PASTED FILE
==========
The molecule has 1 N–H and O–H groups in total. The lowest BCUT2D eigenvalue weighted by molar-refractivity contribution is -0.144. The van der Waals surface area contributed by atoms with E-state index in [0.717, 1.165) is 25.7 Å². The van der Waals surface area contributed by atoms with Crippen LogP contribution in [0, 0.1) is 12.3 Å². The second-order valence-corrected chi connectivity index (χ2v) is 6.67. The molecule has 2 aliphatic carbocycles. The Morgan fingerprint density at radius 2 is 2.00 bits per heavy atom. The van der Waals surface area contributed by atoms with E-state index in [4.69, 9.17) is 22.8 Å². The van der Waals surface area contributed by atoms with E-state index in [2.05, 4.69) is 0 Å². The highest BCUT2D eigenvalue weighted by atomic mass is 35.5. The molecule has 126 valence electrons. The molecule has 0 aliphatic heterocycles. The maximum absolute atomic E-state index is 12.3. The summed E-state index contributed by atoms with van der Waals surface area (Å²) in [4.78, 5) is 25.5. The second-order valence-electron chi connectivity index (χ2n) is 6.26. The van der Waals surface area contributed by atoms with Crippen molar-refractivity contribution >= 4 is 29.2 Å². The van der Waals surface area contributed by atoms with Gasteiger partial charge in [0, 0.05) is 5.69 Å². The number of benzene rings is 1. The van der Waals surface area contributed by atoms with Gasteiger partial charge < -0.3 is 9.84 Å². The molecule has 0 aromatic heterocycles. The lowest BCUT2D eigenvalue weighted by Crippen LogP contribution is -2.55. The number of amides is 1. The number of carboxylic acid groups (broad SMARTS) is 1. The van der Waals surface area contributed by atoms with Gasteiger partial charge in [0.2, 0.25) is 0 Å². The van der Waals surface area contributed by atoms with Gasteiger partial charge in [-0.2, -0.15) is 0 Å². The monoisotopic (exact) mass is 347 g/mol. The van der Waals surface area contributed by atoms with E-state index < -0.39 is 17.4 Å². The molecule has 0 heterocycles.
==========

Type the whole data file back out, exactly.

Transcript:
The molecule has 1 N–H and O–H groups in total. The lowest BCUT2D eigenvalue weighted by molar-refractivity contribution is -0.144. The van der Waals surface area contributed by atoms with E-state index in [0.717, 1.165) is 25.7 Å². The van der Waals surface area contributed by atoms with Crippen LogP contribution in [0, 0.1) is 12.3 Å². The second-order valence-corrected chi connectivity index (χ2v) is 6.67. The molecule has 2 aliphatic carbocycles. The Morgan fingerprint density at radius 2 is 2.00 bits per heavy atom. The van der Waals surface area contributed by atoms with E-state index in [4.69, 9.17) is 22.8 Å². The van der Waals surface area contributed by atoms with E-state index in [2.05, 4.69) is 0 Å². The highest BCUT2D eigenvalue weighted by atomic mass is 35.5. The molecule has 126 valence electrons. The molecule has 0 aliphatic heterocycles. The maximum absolute atomic E-state index is 12.3. The summed E-state index contributed by atoms with van der Waals surface area (Å²) in [4.78, 5) is 25.5. The second-order valence-electron chi connectivity index (χ2n) is 6.26. The van der Waals surface area contributed by atoms with Crippen molar-refractivity contribution >= 4 is 29.2 Å². The van der Waals surface area contributed by atoms with Gasteiger partial charge in [0, 0.05) is 5.69 Å². The number of benzene rings is 1. The van der Waals surface area contributed by atoms with Gasteiger partial charge < -0.3 is 9.84 Å². The molecule has 0 aromatic heterocycles. The lowest BCUT2D eigenvalue weighted by Crippen LogP contribution is -2.55. The number of amides is 1. The number of carboxylic acid groups (broad SMARTS) is 1. The van der Waals surface area contributed by atoms with Gasteiger partial charge in [0.2, 0.25) is 0 Å². The van der Waals surface area contributed by atoms with Gasteiger partial charge in [-0.2, -0.15) is 0 Å². The monoisotopic (exact) mass is 347 g/mol. The van der Waals surface area contributed by atoms with E-state index < -0.39 is 17.4 Å². The molecule has 0 heterocycles.